In case you missed the subtle link above, you can buy Wales since 1939 from Amazon here. Other online booksellers are available too.  If you live in Wales you might even see it in a shop.

The above is not a literal description of publishing an academic book. There are other parts to the process, not least the publisher’s peer reviewing. There you do get told what others think of either the idea of the book or the book itself. They are not always right.

Sleeper and me

Some thoughts on autobiography and the history of popular music

When I was a student someone bought me Sleeper’s first album for Christmas.  I don’t remember who it was or whether I had asked for it. It’s getting frightening how I can’t remember details of my student days. I don’t recall at all where I got Sleeper’s second album from. I have it my head that I borrowed it from someone but never gave it back. But perhaps I imagined that.

Listening to Sleeper now vaguely reminds me of dancing around a room I had in a shared house and of fancying the lead singer, Louise Wener. She embodied the kind of cool girls who smoked, were recklessly romantic and wore jeans and trainers, girls who were out of my league.

Music is a good jogger of the memory. It’s hardly original to point out that hearing a song can remind you of certain people, places and emotions. But when you repeatedly listen to a song or album its associations get confused.  I liked Sleeper a lot but their records now prompt a jumbled mix of half-remembered associations that are mixed up with other bands from a period when I spent too much time at indie nights. I can’t even remember for sure whether I ever saw Sleeper live.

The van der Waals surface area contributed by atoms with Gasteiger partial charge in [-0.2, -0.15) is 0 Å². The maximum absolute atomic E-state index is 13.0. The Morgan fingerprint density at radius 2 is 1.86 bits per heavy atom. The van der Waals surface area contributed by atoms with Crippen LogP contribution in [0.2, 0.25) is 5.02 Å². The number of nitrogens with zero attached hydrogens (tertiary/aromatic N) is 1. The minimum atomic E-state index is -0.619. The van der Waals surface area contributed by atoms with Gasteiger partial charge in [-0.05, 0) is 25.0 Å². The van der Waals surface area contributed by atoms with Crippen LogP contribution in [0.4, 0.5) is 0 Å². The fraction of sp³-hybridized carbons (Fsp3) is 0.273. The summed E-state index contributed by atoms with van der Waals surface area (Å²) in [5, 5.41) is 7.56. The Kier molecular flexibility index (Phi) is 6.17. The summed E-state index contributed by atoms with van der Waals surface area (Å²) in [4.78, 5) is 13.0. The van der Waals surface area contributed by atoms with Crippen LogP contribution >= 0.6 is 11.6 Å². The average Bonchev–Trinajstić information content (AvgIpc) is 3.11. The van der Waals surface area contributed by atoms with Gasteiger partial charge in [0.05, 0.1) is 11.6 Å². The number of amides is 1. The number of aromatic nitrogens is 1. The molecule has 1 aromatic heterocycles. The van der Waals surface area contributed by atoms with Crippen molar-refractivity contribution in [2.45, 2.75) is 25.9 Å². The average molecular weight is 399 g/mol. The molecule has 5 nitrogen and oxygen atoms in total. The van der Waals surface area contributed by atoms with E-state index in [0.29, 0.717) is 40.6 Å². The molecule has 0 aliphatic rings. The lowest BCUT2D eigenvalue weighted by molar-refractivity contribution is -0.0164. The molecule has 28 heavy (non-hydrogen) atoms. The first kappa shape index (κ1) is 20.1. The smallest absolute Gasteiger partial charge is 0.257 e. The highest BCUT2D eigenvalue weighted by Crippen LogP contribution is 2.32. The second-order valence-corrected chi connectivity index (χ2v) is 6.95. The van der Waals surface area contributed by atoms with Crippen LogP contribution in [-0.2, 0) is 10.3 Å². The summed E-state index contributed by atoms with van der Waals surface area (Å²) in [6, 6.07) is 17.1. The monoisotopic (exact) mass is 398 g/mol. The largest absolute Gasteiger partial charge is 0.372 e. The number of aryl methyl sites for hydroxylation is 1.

I am prompted into self-indulgent nostlagia by having just finished Louise Wener’s autobiography.  Its second half, recollections of being a sex symbol in one of Britpop’s key bands, is funny and self-effacing but it’s the first half, the story of being a geeky, music-obsessed teenager in a small town, that makes the book stand out.

Her stories of how music helped her cope with self-doubt, social awkwardness and the ruthlessness of teenagers brought all sorts of things flooding back that I haven’t thought about in a long time. But they also illustrate the power of popular music. Songs are the trigger of memories because they are more than sounds and melodies to have fun to. At its best, music isn’t something in the background of our life events, it’s something that twists and shapes what’s happening in the foreground. It can make us who we are. Wener calls David Bowie ‘the sticking plaster I apply to my teenage awkwardness’. Maybe such power fades as we get older and subsumed by work, family and money, but it’s always there if we want it.

That’s why the history of popular music matters and that’s what historians who write about music should be interested in.  Understanding the form, the fashion and the lyrics only makes sense if we look at how they were received.  Historians of popular culture should concentrate on the audiences rather than bands.

That’s easier said that done because audiences’ memories of music shift and blur.  Some of Wener’s descriptions of seminal moments in her musical life are remarkably detailed and it’s hard not to think that occasionally they are an older, wiser woman looking back on what her younger self probably felt. Indeed, she finishes the book saying she hasn’t made any of it up: ‘It’s all exactly the way I remember it’. Presumably, the implication is that other people might remember it differently.